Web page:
New research indicates that the analysis of vapors from patients’ fecal samples is a potential non-invasive tool for an early differential diagnosis of inflammatory bowel diseases (IBD), namely Crohn’s disease and ulcerative colitis, through the identification of biomarkers. The research article, entitled “Investigation of fecal volatile organic metabolites as novel diagnostic biomarkers in inflammatory bowel disease,” was published in the journal Alimentary Pharmacology and Therapeutics.
The diagnosis of IBD can be a complex and invasive procedure, causing disease-related disability and lower quality of life in patients, and treatment-related costs on the healthcare system. Recent research has looked into the possibility of using the assessment of metabolites as non-invasive fecal biomarkers to diagnose and tract the progression of IBD.
Fecal volatile organic metabolites (VOMs), chemicals that are produced during and as a result of metabolism, can be altered due to bowel diseases and other gastrointestinal (GI) disorders. The variations in VOMs are thought to be derived from dietary habits, digestive processes and excretory variations, among others.
Dysfunction in gut microbiota (dysbiosis) has also been highlighted as a potential cause for variations in VOMs, and such dysfunction is also increasingly correlated, either as a cause or a consequence, with several GI disorders including IBD. Understanding the pathological role of gut microbial in IBD and finding a way to monitor it, could provide not only non-invasive diagnostic biomarkers but also the development of new therapeutic approaches.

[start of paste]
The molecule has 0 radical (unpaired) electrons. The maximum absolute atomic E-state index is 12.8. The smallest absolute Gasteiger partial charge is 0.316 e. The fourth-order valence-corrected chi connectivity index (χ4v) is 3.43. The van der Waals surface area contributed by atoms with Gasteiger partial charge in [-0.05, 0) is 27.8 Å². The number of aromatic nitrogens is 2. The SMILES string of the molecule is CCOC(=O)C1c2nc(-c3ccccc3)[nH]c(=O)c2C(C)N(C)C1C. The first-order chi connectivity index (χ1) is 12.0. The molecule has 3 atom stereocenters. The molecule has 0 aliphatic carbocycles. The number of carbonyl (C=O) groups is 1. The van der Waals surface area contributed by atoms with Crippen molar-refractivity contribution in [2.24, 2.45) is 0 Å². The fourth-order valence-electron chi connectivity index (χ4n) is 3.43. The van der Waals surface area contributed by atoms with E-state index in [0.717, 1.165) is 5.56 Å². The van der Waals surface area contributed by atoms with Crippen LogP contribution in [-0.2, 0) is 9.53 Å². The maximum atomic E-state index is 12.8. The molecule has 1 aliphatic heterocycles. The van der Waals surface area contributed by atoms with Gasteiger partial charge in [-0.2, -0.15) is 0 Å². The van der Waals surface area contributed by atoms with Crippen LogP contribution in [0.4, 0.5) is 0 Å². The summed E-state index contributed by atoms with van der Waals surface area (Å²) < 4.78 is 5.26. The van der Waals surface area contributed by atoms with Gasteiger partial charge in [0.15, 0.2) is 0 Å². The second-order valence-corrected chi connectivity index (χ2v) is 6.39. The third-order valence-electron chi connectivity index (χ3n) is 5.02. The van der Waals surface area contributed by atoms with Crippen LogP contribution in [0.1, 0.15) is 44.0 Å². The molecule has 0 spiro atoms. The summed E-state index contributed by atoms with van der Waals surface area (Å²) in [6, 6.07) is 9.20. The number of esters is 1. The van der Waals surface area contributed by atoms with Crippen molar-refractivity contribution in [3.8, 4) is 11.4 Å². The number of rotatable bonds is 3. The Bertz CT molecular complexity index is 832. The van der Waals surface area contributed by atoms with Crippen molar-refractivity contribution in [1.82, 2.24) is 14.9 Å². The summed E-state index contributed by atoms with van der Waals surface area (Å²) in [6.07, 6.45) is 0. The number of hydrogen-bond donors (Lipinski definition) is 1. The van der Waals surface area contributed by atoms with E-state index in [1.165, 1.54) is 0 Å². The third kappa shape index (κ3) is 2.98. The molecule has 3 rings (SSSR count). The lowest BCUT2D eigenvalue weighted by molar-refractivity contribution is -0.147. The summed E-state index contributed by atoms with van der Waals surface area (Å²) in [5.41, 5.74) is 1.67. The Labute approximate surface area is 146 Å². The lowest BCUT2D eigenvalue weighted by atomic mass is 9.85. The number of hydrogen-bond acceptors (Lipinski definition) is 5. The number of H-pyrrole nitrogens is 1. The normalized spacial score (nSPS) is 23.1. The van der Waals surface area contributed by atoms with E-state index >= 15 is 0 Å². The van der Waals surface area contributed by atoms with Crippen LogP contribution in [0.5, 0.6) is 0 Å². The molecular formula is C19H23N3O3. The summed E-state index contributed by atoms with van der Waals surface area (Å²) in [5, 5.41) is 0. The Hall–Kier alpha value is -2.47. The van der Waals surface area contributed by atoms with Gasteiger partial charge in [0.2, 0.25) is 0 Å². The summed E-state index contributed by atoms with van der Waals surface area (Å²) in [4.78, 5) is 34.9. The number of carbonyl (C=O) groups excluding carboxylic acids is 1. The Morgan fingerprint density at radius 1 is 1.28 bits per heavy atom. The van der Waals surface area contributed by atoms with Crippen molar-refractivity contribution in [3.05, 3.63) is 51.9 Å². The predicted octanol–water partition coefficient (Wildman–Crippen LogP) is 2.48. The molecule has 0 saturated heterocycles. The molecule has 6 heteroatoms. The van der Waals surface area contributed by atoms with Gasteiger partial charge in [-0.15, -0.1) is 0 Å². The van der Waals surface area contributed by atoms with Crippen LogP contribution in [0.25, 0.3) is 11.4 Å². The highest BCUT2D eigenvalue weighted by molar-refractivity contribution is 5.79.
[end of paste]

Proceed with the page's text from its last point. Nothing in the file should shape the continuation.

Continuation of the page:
Researchers investigated the changes in VOMs through the analysis of fecal samples from IBD patients, its relationship with gut microbiota, as well as their potential role as novel non-invasive fecal biomarkers for the diagnosis and monitoring of disease activity. Fecal samples were obtained from 117 people with Crohn’s disease, 100 with ulcerative colitis, and 109 healthy controls, followed by extraction of VOMs and analysis by gas chromatography mass spectrometry.
The results indicated that the VOMs profile gave a clear distinction between active Crohn’s disease, inactive disease and healthy controls (no disease), while a less distinct separation was found between active ulcerative colitis, inactive and healthy controls. The model also distinguished patients with small bowel Crohn’s disease from healthy controls, and patients with colonic Crohn’s disease from patients with ulcerative colitis.
The research team concluded in their article that “Analysis of fecal volatile organic metabolites can provide an understanding of gut metabolomic changes in IBD. It has the potential to provide a non-invasive means of diagnosing IBD, and can differentiate between UC [ulcerative colitis] and CD [Cr].”